Sometimes the sexual abuse or exploitation of a child is captured and circulated as child sexual abuse material (CSAM). This Child Sexual Abuse Material is also called CSAM and it is classified as objectionable content in New Zealand. Learn more about CSAM, the legislation and what action you should take if you find this type of content.

If you discover CSAM content, report it to the Department of Internal Affairs (DIA) immediately.

What is CSAM?

Child sexual abuse material or CSAM is the permanent recording of the sexual abuse or exploitation of a person under the age of 17. This can include images, video or live streamed content. Real children are abused and often their suffering is not shown.

The term “child pornography/porn” is sometimes used to refer to CSAM. Netsafe and many other agencies use the term Child Sexual Abuse Material (CSAM) because it better reflects what this content represents and the seriousness with which this content should be considered.

The term CSAM is used to describe this type of abuse as the term ‘child pornography’ does not accurately reflect the seriousness of the content nor challenge the notion that a child is old enough to provide consent to this type of content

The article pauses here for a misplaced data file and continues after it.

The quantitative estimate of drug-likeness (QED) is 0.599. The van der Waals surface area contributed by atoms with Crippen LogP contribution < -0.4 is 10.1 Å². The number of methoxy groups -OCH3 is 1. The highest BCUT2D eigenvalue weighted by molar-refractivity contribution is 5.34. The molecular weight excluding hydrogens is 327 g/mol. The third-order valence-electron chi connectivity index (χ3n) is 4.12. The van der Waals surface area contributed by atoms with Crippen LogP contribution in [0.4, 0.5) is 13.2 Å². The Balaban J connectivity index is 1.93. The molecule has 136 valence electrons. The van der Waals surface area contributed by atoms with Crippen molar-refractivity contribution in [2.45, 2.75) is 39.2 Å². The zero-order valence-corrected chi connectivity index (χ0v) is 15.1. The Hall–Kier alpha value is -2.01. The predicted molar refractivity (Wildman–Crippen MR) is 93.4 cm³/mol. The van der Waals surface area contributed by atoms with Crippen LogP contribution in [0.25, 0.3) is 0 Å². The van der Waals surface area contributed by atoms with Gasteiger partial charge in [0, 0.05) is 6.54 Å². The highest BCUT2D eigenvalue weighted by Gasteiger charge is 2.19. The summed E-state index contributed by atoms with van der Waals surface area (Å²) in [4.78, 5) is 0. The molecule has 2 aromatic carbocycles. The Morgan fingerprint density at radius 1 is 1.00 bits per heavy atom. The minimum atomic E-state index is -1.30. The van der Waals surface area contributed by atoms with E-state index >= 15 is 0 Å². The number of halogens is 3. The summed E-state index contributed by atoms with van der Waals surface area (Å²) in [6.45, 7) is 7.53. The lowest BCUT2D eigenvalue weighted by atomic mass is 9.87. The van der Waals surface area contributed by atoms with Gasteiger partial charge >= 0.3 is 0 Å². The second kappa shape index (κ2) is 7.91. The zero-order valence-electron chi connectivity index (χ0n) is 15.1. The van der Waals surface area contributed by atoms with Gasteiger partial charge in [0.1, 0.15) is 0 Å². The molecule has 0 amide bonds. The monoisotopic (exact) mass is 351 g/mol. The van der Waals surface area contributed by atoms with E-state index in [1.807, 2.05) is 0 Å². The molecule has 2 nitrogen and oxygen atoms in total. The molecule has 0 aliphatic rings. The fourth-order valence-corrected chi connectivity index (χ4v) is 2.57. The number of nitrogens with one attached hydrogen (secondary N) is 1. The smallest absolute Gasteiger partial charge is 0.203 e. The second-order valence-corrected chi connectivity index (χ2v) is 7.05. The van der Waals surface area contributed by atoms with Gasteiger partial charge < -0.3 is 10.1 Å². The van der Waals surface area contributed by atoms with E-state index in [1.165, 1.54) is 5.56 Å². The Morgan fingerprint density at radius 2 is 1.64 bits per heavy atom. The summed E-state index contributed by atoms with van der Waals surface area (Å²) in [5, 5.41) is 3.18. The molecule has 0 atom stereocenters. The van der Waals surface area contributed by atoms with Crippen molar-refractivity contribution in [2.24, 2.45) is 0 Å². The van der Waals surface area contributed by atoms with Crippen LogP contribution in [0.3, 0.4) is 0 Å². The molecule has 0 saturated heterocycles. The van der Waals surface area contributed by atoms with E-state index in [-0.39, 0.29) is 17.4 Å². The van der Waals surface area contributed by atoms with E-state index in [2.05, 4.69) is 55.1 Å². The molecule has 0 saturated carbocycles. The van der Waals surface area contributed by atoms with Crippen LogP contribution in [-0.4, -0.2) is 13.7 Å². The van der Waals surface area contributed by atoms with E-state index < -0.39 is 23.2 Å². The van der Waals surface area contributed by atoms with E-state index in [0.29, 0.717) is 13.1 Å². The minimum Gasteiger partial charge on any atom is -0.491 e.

Is CSAM illegal in New Zealand?

Yes, it is. New Zealand considers this type of content as objectionable. The Films, Videos, and Publications Classification Act 1993 deems a publication to be objectionable if it promotes or supports, or tends to promote or support the exploitation of children, or young persons, or both, for sexual purposes (section 3(2)(a)).

Possession of objectionable content is a serious offence and can be punishable by imprisonment of up to 10 years, or a fine of up to $50,000. Distributing objectionable content carries a maximum term of imprisonment of up to 14 years. Distributing includes making the content available for other people to access, such as on a website or through file sharing.

If you discover CSAM content, report it to the Department of Internal Affairs (DIA) immediately. The DIA takes reports of CSAM and works with appropriate law enforcement globally to manage the report and try to help the child in it.

Report to DIA

If you are unsure of whether to report CSAM content, contact Netsafe for free, confidential advice.

Accidental and unsolicited exposure to CSAM

If you discover CSAM content, report it to the Department of Internal Affairs (DIA) immediately. You need to also report it if you have accidentally discovered CSAM, or if it has been sent or shown to you even if you did not request it.

If it is discovered that you have been in possession of this content and did not report it to the DIA immediately you may still be liable for prosecution – even if the access was accidental or unsolicited and you deleted it or navigated away from it immediately. Reporting the content immediately upon discovering it may offer you some protections from prosecution.